December 26 1919
Susquehanna – Daniel Smith, of Lanesboro, a switchman in the Susquehanna Railroad yards, was instantly killed by passenger train No. 5, Dec. 20, 1919. He had been in the switchmen’s shanty getting warm and upon leaving to resume his work, stepped in front of No. 5 which was speeding toward Susquehanna, running a few minutes behind schedule. The accident occurred in front of the coal pockets which extend along East Main street. Fellow switchmen found the lifeless body of Smith about ten minutes after he had left the shanty. Daniel was a native of Honesdale. He was a member of the National Guard, and was one of the sentinels on the railroad bridges at Lanesboro. He went overseas with the American troops, served his country and upon his return married Marie Taylor, of Lanesboro, who had been his inspiration during the dark days of the world war.
Alford – Several people were at the County Seat in efforts to prevent the closing of the public schools at Alford, a preliminary injunction having been served on the school directors of Brooklyn Twp. Alford citizens are unanimous in their protest against closing the school, which has been in continuous operation for 60 years, serving pupils from Brooklyn, Harford, and New Milford townships. It is further contended that with Alford now a factory town, expanding as an industrial center, that it would be disastrous, as well as unjust, to close her public schools at this time. The matter will be argued before Judge Smith on December 26th.
New Milford – The State Highway Dept. has announced that a state road will be constructed the coming summer from New Milford to New York state line at Great Bend, a distance of about six miles. It will connect the Lackawanna trail with the improved roads of New York state. ALSO Operations have been resumed on the Lackawanna Trail, testing for rock. A force of men are working at the Summit bridge.
Lenox – We met Philander Bell recently. He is 83 years old and he and his wife have lived together over 60 years. He told us that his father, Elisha Bell, taught a school in the barn on the John Marcy farm, 90 years ago. Philander is one of the five children born in a small, log house on the old Bell farm in Lenox township. His mother spun and wove the wool and flax for their clothing. Those were the good old days, because we don’t remember the bad ones.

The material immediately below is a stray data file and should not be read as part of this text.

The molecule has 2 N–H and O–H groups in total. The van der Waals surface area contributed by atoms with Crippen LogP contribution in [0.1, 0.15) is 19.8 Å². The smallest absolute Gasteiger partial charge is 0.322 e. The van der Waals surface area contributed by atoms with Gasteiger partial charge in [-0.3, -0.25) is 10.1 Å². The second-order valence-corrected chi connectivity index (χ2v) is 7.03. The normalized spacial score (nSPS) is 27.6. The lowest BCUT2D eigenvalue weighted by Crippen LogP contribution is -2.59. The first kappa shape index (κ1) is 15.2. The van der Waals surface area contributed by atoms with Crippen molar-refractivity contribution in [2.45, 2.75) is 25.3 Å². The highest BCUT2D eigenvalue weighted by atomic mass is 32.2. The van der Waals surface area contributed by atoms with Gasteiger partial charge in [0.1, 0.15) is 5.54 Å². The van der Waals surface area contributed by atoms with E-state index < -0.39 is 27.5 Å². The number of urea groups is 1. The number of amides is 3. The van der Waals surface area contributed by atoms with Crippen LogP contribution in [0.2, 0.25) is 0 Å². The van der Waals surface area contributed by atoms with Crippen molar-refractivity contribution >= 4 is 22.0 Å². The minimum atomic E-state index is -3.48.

Tunkhannock – Barbers have announced that with the advent of the New Year haircuts will be 40 cents and shaves 20 cents.
Montrose – Miss Amelia Pickett, of Painesdale, Mich., is spending her vacation at the home of Hon. And Mrs. H.A. Denney. Miss Pickett was formerly the Montrose librarian and is being welcomed in her home town by many friends. ALSO The Wilkes-Barre Willys Light Co. advertises for a representative for the county in today’s Republican. The secretary-treasurer of the company, Geo. E. Shepherd, and the general manager and vice-president, Harley C. Wheaton, are both known to Susquehanna county people as most reputable and progressive electricians and businessmen and will find that their statements and propositions as represented. The growth of electric lighting and power on the farms is sure to be steady, and the proposition offered should strongly appeal to some capable party.
Glenwood – The Sons of Veterans of Freeman P. Whitney’s Camp, at South Gibson, will hold their annual bean bake at their hall, New Year’s eve. A cordial invitation extended to all.
Harford – We all extend our heartfelt sympathy to Mr. and Mrs. Harry Adams in the loss of their little daughter, who died Friday night, after an illness of 36 hours. Her age was one year and she was a bright, winsome little child, and will be missed by everyone. Funeral at their home in Kingsley this afternoon (Monday) and interment in Peck cemetery, at South Harford.